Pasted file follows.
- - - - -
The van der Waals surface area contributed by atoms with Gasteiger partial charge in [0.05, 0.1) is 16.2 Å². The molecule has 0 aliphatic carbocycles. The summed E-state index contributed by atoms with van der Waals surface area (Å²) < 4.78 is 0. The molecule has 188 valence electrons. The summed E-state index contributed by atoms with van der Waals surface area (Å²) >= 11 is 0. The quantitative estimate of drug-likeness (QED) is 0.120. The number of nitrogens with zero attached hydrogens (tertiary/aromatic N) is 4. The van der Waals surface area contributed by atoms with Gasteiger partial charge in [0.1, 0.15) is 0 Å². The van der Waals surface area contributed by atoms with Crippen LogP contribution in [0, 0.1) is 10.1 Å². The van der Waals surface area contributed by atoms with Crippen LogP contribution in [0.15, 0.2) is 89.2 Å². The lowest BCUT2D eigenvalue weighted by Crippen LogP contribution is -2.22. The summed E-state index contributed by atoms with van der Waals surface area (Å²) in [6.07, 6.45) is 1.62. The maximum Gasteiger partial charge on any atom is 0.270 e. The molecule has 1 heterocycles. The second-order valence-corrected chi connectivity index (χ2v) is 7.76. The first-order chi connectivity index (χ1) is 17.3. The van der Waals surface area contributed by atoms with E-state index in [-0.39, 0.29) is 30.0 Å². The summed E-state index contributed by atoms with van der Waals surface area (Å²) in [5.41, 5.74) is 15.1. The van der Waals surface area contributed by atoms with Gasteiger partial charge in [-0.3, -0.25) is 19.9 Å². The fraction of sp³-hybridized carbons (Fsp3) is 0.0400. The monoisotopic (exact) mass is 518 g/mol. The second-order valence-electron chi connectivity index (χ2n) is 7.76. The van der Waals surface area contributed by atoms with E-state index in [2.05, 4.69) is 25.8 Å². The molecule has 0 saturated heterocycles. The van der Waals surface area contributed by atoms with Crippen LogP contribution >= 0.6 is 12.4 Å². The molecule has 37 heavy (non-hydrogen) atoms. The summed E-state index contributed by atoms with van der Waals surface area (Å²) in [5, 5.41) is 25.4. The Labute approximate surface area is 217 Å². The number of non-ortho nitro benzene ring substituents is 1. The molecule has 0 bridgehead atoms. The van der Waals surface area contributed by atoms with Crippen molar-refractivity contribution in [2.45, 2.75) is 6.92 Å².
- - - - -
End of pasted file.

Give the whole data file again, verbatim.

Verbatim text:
The van der Waals surface area contributed by atoms with Gasteiger partial charge in [0.05, 0.1) is 16.2 Å². The molecule has 0 aliphatic carbocycles. The summed E-state index contributed by atoms with van der Waals surface area (Å²) < 4.78 is 0. The molecule has 188 valence electrons. The summed E-state index contributed by atoms with van der Waals surface area (Å²) >= 11 is 0. The quantitative estimate of drug-likeness (QED) is 0.120. The number of nitrogens with zero attached hydrogens (tertiary/aromatic N) is 4. The van der Waals surface area contributed by atoms with Gasteiger partial charge in [0.1, 0.15) is 0 Å². The van der Waals surface area contributed by atoms with Crippen LogP contribution in [0, 0.1) is 10.1 Å². The van der Waals surface area contributed by atoms with Crippen LogP contribution in [0.15, 0.2) is 89.2 Å². The lowest BCUT2D eigenvalue weighted by Crippen LogP contribution is -2.22. The summed E-state index contributed by atoms with van der Waals surface area (Å²) in [6.07, 6.45) is 1.62. The maximum Gasteiger partial charge on any atom is 0.270 e. The molecule has 1 heterocycles. The second-order valence-corrected chi connectivity index (χ2v) is 7.76. The first-order chi connectivity index (χ1) is 17.3. The van der Waals surface area contributed by atoms with E-state index in [-0.39, 0.29) is 30.0 Å². The summed E-state index contributed by atoms with van der Waals surface area (Å²) in [5.41, 5.74) is 15.1. The van der Waals surface area contributed by atoms with Gasteiger partial charge in [-0.3, -0.25) is 19.9 Å². The fraction of sp³-hybridized carbons (Fsp3) is 0.0400. The monoisotopic (exact) mass is 518 g/mol. The second-order valence-electron chi connectivity index (χ2n) is 7.76. The van der Waals surface area contributed by atoms with E-state index in [2.05, 4.69) is 25.8 Å². The molecule has 0 saturated heterocycles. The van der Waals surface area contributed by atoms with Crippen LogP contribution >= 0.6 is 12.4 Å². The molecule has 37 heavy (non-hydrogen) atoms. The summed E-state index contributed by atoms with van der Waals surface area (Å²) in [5, 5.41) is 25.4. The Labute approximate surface area is 217 Å². The number of non-ortho nitro benzene ring substituents is 1. The molecule has 0 bridgehead atoms. The van der Waals surface area contributed by atoms with Crippen molar-refractivity contribution in [2.45, 2.75) is 6.92 Å².